It was a day like any other. In a restaurant at the German town of Rosenheim, an elderly couple dined. Out of a sudden, the husband collapsed. Emergency workers rushed him to the hospital, but he didn't make it. That was the moment that the automotive world lost Ferdinand Piech forever.

Auf Wiedersehen, Ferdinand

He made Enzo sell half of Ferrari to Fiat; propelled Audi to become a true premium brand; rescued Volkswagen from near bankruptcy; and was the brains behind more than a few legendary cars. Few people have impacted the automotive industry as profoundly as Ferdinand Piech.



Piech is well-known to be the grandson of Ferdinand Porsche, the man who created the original Volkswagen Beetle and founded the illustrious sports car company that bears the family name.  An interesting fact often overlooked is that although Volkswagen and Porsche are regarded as German companies, the Porsche family are Austrian.


Perhaps inspired by the exploits of his illustrious grandfather, Piech cultivated a strong love for engineering. He graduated as a mechanical engineer from Switzerland.

Piech departs this world leaving behind a legacy of considerable success, imprinting a massive impact on the automotive industry. A comprehensive rundown of his achievements are perhaps too lengthy to publish; even the iceberg tip of his list makes for an impressive resume – this was a man who had a hand in the Porsche 911 and Bugatti Veyron.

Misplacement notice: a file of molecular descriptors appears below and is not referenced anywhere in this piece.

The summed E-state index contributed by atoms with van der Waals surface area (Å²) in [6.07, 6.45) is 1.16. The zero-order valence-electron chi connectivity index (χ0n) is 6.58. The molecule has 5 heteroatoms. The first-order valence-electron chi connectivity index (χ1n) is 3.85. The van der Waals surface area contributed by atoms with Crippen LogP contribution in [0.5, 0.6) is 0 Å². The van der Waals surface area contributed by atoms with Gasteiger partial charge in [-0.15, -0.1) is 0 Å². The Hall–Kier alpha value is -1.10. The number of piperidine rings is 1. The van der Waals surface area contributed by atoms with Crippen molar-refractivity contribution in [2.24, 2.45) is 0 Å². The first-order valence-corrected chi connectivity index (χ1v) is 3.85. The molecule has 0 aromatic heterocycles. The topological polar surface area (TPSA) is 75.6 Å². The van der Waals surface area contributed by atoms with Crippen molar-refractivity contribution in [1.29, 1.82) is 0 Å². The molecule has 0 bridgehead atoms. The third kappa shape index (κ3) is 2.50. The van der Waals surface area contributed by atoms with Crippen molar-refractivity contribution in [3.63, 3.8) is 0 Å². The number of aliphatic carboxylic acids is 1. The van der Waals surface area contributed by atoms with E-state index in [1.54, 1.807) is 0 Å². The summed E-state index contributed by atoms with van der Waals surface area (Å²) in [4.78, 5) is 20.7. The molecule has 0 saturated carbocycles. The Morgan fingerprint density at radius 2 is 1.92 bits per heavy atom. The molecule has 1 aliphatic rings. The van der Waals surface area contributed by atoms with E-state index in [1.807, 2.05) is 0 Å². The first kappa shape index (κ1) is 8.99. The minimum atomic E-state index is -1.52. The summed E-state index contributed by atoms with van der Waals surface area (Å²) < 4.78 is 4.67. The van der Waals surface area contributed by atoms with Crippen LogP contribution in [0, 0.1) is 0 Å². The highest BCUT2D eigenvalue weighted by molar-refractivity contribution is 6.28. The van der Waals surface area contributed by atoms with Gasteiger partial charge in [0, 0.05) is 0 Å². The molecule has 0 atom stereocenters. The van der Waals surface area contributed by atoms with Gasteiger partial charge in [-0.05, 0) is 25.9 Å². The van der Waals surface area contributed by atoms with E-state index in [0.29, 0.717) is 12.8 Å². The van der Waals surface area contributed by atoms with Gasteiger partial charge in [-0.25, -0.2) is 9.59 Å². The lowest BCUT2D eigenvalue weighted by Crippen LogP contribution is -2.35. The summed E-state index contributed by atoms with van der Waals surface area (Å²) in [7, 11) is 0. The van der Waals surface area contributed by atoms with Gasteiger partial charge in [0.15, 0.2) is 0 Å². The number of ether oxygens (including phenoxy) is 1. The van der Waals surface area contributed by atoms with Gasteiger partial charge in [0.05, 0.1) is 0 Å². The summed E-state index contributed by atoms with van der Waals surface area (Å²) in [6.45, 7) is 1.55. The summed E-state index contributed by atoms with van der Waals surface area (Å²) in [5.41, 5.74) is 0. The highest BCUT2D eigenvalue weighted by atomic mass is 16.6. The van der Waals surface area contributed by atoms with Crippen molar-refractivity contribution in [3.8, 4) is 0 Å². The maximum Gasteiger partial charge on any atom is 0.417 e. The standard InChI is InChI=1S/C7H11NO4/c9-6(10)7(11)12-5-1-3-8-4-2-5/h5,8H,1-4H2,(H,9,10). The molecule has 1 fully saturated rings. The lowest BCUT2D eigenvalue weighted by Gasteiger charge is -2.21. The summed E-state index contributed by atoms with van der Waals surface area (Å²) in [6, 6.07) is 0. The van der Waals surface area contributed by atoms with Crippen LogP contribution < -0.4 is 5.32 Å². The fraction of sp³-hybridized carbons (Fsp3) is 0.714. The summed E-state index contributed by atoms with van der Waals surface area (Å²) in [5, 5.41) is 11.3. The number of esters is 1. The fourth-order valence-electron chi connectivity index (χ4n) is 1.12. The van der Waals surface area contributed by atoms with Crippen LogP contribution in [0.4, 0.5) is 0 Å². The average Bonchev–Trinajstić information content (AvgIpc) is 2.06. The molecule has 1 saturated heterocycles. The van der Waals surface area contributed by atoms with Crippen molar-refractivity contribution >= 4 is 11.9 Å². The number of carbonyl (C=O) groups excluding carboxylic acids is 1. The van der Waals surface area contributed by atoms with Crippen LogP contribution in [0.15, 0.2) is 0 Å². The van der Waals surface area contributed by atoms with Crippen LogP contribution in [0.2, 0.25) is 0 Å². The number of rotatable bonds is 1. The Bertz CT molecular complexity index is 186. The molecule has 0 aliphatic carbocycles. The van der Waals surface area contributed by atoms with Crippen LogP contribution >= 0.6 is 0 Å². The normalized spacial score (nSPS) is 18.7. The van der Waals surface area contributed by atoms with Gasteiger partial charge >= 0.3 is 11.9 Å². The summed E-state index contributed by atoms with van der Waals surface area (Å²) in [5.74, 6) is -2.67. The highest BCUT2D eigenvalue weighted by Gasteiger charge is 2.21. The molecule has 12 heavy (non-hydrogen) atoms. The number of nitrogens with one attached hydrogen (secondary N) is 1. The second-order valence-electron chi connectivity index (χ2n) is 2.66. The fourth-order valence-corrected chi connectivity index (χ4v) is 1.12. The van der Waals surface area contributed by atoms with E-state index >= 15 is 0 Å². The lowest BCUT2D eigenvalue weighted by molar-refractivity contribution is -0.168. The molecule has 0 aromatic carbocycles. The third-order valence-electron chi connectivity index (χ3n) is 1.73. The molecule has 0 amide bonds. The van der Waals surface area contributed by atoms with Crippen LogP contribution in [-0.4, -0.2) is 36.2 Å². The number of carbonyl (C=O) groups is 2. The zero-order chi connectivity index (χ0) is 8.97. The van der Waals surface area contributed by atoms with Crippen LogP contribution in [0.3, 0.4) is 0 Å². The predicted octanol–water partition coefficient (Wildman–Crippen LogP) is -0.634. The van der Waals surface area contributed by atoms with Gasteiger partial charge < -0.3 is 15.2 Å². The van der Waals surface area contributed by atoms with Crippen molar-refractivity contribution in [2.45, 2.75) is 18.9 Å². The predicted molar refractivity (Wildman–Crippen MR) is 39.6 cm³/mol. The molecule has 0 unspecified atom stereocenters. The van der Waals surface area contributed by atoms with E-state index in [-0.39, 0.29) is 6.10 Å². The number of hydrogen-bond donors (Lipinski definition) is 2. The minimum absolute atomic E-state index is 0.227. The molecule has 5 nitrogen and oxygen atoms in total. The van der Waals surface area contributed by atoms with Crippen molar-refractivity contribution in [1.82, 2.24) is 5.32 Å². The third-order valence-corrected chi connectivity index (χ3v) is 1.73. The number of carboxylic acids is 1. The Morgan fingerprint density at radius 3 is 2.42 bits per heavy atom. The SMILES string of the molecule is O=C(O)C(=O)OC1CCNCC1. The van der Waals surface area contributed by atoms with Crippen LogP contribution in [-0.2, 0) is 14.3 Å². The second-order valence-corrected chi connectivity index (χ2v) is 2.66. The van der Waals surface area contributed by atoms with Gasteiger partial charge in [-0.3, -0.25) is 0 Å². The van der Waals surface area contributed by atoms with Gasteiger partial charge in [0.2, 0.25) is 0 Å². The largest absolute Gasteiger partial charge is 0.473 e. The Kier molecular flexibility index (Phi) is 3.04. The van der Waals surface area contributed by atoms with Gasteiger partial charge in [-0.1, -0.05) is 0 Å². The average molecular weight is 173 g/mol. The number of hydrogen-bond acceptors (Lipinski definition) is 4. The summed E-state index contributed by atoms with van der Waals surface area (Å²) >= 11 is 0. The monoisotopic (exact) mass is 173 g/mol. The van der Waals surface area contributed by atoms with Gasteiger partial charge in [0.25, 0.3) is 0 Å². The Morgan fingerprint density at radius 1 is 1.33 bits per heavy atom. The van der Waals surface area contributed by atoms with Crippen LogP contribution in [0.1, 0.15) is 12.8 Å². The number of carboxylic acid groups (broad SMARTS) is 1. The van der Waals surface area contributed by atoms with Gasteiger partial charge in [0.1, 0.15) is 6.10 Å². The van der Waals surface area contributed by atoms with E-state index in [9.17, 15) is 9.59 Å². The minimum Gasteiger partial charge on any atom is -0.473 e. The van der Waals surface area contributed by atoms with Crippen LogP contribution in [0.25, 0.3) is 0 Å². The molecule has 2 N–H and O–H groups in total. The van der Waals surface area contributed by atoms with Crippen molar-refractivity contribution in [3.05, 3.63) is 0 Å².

Ferdinand Porsche with grandsons Ferdinand 'Butzi' Porsche (left) and Ferdinand Piech (right)

Career Milestones


Porsche 917 (1969)

Piech’s first job in the industry. As head of motorsports in 1969, he pushed for the development of the 917 with the objective of winning the Le Mans 24 Hours.


Aerodynamic issues plaguing the car’s handling meant that victory did not come immediately. But after a year of fiddling and finetuning, the 917 dominated 1970 with nine victories in the World Sportscar Championship.


Enzo Ferrari actually sold half his business to Fiat to fund development of the Ferrari 512 to compete against the 917.

Mercedes-Benz OM617 five-cylinder diesel

In a brief period after leaving Porsche, Piech ran a small engineering firm during which he helped Mercedes-Benz develop the OM617 five-cylinder diesel engine.


Used in various Mercedes-Benz models from the mid-1970s right up to the early 1990s, the OM617 is known to be one of the most reliable engines ever produced.

Audi Quattro

Piech joined Audi in 1972, quickly rising to become Manager of Technological Engineering by 1975. His crowning achievement at Ingolstadt was the original Quattro to spearhead Audi’s participation in rallying.


Besides pioneering the growth of Audi’s expertise in all-wheel drive technology, the Quattro was also noted for its legendary five-cylinder powerplant that Piech himself vehemently championed.

Rescuing Volkswagen from bankruptcy

It may sound difficult to believe today, but Volkswagen was a mere 3 months away from bankruptcy when Piech was appointed Chairman of its board in 1993. Putting his passion for engineering to full use, he pushed for significant improvements in product quality, pushing the Volkswagen brand value upmarket along the way.